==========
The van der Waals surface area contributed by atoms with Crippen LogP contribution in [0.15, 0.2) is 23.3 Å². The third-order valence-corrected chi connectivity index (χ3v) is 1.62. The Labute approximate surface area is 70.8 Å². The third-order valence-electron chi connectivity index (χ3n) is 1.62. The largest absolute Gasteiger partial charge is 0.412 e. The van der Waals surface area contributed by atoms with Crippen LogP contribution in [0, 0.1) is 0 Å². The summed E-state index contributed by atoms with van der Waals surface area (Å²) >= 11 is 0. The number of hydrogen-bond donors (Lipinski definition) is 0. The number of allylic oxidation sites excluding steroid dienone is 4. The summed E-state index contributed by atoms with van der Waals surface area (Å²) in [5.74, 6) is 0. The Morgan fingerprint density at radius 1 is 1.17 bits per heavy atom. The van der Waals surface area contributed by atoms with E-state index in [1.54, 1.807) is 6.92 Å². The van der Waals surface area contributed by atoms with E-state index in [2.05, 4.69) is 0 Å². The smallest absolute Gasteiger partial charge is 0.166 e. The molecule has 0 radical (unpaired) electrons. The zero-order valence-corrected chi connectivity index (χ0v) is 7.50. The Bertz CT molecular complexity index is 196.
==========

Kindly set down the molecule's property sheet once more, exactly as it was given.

The van der Waals surface area contributed by atoms with Crippen LogP contribution in [0.15, 0.2) is 23.3 Å². The third-order valence-corrected chi connectivity index (χ3v) is 1.62. The Labute approximate surface area is 70.8 Å². The third-order valence-electron chi connectivity index (χ3n) is 1.62. The largest absolute Gasteiger partial charge is 0.412 e. The van der Waals surface area contributed by atoms with Crippen LogP contribution in [0, 0.1) is 0 Å². The summed E-state index contributed by atoms with van der Waals surface area (Å²) >= 11 is 0. The number of hydrogen-bond donors (Lipinski definition) is 0. The number of allylic oxidation sites excluding steroid dienone is 4. The summed E-state index contributed by atoms with van der Waals surface area (Å²) in [5.74, 6) is 0. The Morgan fingerprint density at radius 1 is 1.17 bits per heavy atom. The van der Waals surface area contributed by atoms with E-state index in [1.54, 1.807) is 6.92 Å². The van der Waals surface area contributed by atoms with E-state index in [2.05, 4.69) is 0 Å². The smallest absolute Gasteiger partial charge is 0.166 e. The molecule has 0 radical (unpaired) electrons. The zero-order valence-corrected chi connectivity index (χ0v) is 7.50. The Bertz CT molecular complexity index is 196.